Udupila Junction, Mirissa
Closed right now
So Mirissa's got their own Beach Wadiya (though not associated with Colombo's Wadiya). They offer a decent variety of seafood with an emphasis on the day's catch. The execution, however, was inconsistent.
Mirissa's got their own Beach Wadiya (though not associated with Colombo's Wadiya). They offer a decent variety of seafood with an emphasis on the day's catch. The execution, however, is inconsistent.
Mirissa's beach stretch is jam-packed with beachside restaurants, most of them focusing on seafood. Mirissa Beach Wadiya very much keeps to type.
Their menu is pretty generic when it comes to the selection of seafood, but unlike other places where you order to the table, Wadiya's dishes come bundled with fries and a bit of salad. Prices are in the mid-to-high range, with dishes generally priced around Rs. 700 to Rs. 1,000, but that's no surprise at a tourist hotspot like Mirissa. Besides the seafood, they offer a few chicken dishes, but we think having beef and pork would have added more variety.
The prawn fried rice (Rs. 600) was pretty average overall. The usual Sri Lankan Chinese preparation was what they were going for but it fell short due to the lack of seasoning. The portion wasn't the biggest either. We managed to share it between two but we had stuffed our faces at Dewmini Roti Shop a few hours before. So we wouldn't say this is enough for two hungry people. The one positive, however, was that there was a good amount of prawns. A bit more salt would have really brought out their flavour.
The crispy fried chicken (Rs. 700) was the only non-seafood item that we got. Once again, for the price, we got just two pieces of batter-fried chicken. It came with fries and salad, but what we really wanted here was more chicken. For what it was worth, the fries and salad were quite nice, with a good crunch and freshness. The chicken was on point in terms of texture with a crispy batter and soft, well-cooked meat in the centre. But alas, this dish was also crying out for salt and a perhaps a bit of spice.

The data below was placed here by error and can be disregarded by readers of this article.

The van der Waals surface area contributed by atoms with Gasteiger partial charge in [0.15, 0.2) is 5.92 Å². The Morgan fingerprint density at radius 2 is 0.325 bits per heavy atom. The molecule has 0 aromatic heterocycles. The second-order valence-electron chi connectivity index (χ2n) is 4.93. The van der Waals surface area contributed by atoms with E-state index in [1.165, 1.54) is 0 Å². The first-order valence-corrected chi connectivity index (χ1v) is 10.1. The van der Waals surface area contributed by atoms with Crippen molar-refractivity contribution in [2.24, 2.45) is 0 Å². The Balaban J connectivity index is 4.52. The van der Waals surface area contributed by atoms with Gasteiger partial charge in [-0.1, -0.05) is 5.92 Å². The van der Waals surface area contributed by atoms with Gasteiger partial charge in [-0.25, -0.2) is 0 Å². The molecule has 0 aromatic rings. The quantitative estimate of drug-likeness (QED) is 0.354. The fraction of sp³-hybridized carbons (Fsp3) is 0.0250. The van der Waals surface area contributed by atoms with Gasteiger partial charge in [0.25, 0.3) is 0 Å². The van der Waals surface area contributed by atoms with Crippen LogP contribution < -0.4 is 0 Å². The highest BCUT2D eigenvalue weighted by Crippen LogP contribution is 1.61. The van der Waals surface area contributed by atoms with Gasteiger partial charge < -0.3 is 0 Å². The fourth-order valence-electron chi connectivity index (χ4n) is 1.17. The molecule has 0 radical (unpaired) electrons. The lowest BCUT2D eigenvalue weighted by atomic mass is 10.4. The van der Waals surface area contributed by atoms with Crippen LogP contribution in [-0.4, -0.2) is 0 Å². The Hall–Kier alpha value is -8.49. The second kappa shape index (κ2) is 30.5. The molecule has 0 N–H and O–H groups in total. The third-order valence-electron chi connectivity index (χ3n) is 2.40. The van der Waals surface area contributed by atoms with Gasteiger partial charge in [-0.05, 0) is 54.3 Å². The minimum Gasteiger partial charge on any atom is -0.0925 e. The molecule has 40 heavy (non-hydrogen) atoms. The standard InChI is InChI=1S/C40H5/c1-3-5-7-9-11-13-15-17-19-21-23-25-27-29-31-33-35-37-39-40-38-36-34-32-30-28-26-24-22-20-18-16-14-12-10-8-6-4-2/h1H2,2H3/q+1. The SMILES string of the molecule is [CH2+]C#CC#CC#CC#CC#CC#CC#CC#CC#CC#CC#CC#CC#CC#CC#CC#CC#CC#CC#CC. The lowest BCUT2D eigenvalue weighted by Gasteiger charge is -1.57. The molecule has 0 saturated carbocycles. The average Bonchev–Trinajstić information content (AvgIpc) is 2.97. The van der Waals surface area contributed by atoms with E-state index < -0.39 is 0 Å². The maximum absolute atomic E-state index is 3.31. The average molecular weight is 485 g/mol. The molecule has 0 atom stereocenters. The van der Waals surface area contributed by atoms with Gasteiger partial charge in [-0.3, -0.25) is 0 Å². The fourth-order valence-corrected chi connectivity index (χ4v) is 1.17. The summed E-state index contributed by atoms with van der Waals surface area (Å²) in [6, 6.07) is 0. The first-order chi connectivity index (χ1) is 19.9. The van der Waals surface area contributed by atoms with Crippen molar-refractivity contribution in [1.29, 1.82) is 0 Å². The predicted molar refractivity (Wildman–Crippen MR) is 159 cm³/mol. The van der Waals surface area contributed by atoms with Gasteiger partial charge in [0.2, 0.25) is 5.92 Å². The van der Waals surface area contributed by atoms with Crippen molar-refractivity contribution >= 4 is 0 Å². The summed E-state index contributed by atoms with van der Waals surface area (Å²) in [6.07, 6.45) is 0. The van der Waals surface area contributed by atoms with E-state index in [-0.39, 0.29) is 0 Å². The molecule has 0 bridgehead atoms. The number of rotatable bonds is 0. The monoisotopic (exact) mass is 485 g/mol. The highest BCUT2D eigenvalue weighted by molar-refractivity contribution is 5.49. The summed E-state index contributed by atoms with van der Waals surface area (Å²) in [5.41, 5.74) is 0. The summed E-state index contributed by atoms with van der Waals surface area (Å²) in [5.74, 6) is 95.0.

They did, however, nail the hot butter calamari (Rs. 700). This was prepared as thick, batter-fried calamari in a sweet and sour sauce, quite different from what we usually come across in Colombo. If we had to recommend what to get here, it would be just this dish. It had what all the other dishes lacked—a balance of flavours and the right amount of seasoning—plus a touch of sweet and spice from the sauce.
After the waiter showed us the day's fresh tuna (Rs. 700), we were quite hopeful. But they somehow managed to almost completely ruin it by grilling it to the point where the meat was just chalky and dry as the desert. It came with a garlic sauce that helped a bit in terms of flavour but we just didn't want to take more than a few bites, since the texture was just so unpleasant.
Just like the food, Mirissa Beach Wadiya does little by way of ambience to set itself apart from the rest of the beachside eateries. They've got dining both inside as well as on the beach but there wasn't anything really distinct that caught our eye. They're really relying on the beach to do all the work.
Service was the only area where we had no complaints whatsoever. The waiter who served us was very polite, friendly and genuinely enthusiastic. We saw him scurrying about urging the cooks to have our food ready ASAP, which isn't something you see often.
All in all, Mirissa Beach Wadiya doesn't come close to its likely unrelated older brother in Colombo. With high prices and mediocre food, we can't really recommend it. A short walk along the beach to Zephyr would be far more worthwhile.